Another week of action, adventure and mystery as the Jewish people wander the desert in their 38th year. First, the laws of the red heifer (Parah Adumah) which was burnt with cedar wood, hyssop and scarlet thread. The ashes were then used in a purification ceremony for those who had come in contact with the dead. Strangely enough, all who were involved in the making of the ashes became ritually impure, but all who were sprinkled with them became ritually pure. It is a lesson that we must do the commandments even if we can't understand them. God decreed the commandments. They are for our benefit. We may not always know why.

Miriam, Moshe's sister and a prophetess, dies. The portable well which had accompanied the Israelites on her merit, ceased to flow. Once again the people rebelled against Moshe and Aharon because of the lack of water. The Almighty tells Moshe to speak to the rock for water. Moshe gets angry and hits the rock and water rushes forth. However, the Almighty punishes Moshe and Aharon for not sanctifying Him by forbidding their entry into the land of Israel. (It pays to follow instructions and to withhold anger!)

Aharon dies. His son, Elazar, is appointed the new High Priest. The Canaanite king of Arad attacks the Israelites and later is soundly defeated. Then there is another rebellion over the food and water which is answered by a plague of poisonous snakes. Moshe prays for the people and is instructed by God to put the image of a snake on a high pole. All who saw it would think of God, repent and live.

The Israelites then annihilate the Amorites and Bashanites who not only would not let us pass peacefully through their lands, but attacked us. There are many questions which need to be asked. Please consult the original work and a good commentary.

* * *

Dvar Torah
from Twerski on Chumash by Chumash by Rabbi Abraham J. Twerski, M.D.

Regarding the mitzvah of the red-heifer, the Torah states:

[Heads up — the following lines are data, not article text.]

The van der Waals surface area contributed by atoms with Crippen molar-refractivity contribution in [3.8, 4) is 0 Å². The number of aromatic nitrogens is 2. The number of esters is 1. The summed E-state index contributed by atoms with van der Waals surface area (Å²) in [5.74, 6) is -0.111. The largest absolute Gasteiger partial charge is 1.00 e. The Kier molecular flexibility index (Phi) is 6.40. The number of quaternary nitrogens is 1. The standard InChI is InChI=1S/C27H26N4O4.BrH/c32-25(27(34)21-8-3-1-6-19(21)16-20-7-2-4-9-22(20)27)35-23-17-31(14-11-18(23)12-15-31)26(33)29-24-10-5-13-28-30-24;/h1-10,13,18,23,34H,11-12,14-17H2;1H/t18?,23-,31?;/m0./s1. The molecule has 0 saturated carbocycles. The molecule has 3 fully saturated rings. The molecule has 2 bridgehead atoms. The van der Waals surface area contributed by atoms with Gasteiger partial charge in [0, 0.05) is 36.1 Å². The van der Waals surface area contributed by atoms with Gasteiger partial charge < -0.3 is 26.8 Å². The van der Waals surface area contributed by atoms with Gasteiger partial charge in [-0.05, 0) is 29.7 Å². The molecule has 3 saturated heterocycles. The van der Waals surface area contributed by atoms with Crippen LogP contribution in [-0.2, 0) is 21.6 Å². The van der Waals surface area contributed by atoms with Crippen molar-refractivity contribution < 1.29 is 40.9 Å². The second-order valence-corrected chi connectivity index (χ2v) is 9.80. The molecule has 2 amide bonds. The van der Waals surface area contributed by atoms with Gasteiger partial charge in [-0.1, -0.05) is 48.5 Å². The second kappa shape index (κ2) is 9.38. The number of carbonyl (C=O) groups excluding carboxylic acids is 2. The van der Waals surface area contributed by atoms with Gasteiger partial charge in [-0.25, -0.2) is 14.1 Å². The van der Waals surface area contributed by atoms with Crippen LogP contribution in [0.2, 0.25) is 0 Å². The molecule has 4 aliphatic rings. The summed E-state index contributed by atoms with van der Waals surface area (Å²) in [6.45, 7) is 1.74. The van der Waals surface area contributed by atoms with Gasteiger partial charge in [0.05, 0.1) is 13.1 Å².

"This is the decree of the Torah (Numbers 19:2).

Why is this mitzvah referred to as "the decree of the Torah" as though it encompassed the entire Torah?

Rashi states that the reason for the mitzvah of the red-heifer is beyond our understanding, yet cites a reason for the red-heifer as being a sin offering to attain forgiveness for the worship of the Golden Calf. Is this not contradictory?

The mitzvos of the Torah are to be observed as Divine decrees. We can apply human reasoning in an attempt to understand and benefit from the mitzvos. However, we must observe them because they are the will of God.

The worship of the Golden Calf was the outcome of the misapplication of human logic. Moses had said that he would return at the end of forty days. When he did not return at the precise moment he was expected, some people argued that Moses must surely have died. Logic dictates that no mortal can survive forty days without nourishment. It was this fallacious conclusion that led to the Golden Calf debacle.

The mitzvah of the red-heifer, precisely because if is beyond human understanding, is the rectification of the error that led to the worship of the Golden Calf. Rashi is, therefore, not contradictory. Yes, the reason for the red heifer is unknown, and yes, the very fact that we observe mitzvos that are beyond our understanding constitutes a rectification of the sin of the Golden Calf.

The mitzvah of the red-heifer is thus appropriately referred to as "the decree of the Torah." Its principles applies to the entire Torah. Whether or not we have a logical grasp of any of the mitzvos, they are to be observed as Divine decrees.


Candle Lighting Times

June 26
(or go to

Jerusalem 7:13
Guatemala 6:15 - Hong Kong 6:51 - Honolulu 6:58
J'Burg 5:06 - London 9:03 - Los Angeles 7:51
Melbourne 4:51 - Mexico City 8:00 - Miami 7:58
New York 8:13- Singapore 6:55 - Toronto 8:45

Quote of the Week

You'll never stand out if
your goal in life is to fit in
--  Dr. Mardy Grothe



With Deep Appreciation to

Moshe Eliyahu &
Barbara Growald

Miami Beach, Fla.


In Loving Memory of

Maria Finkle

a great lady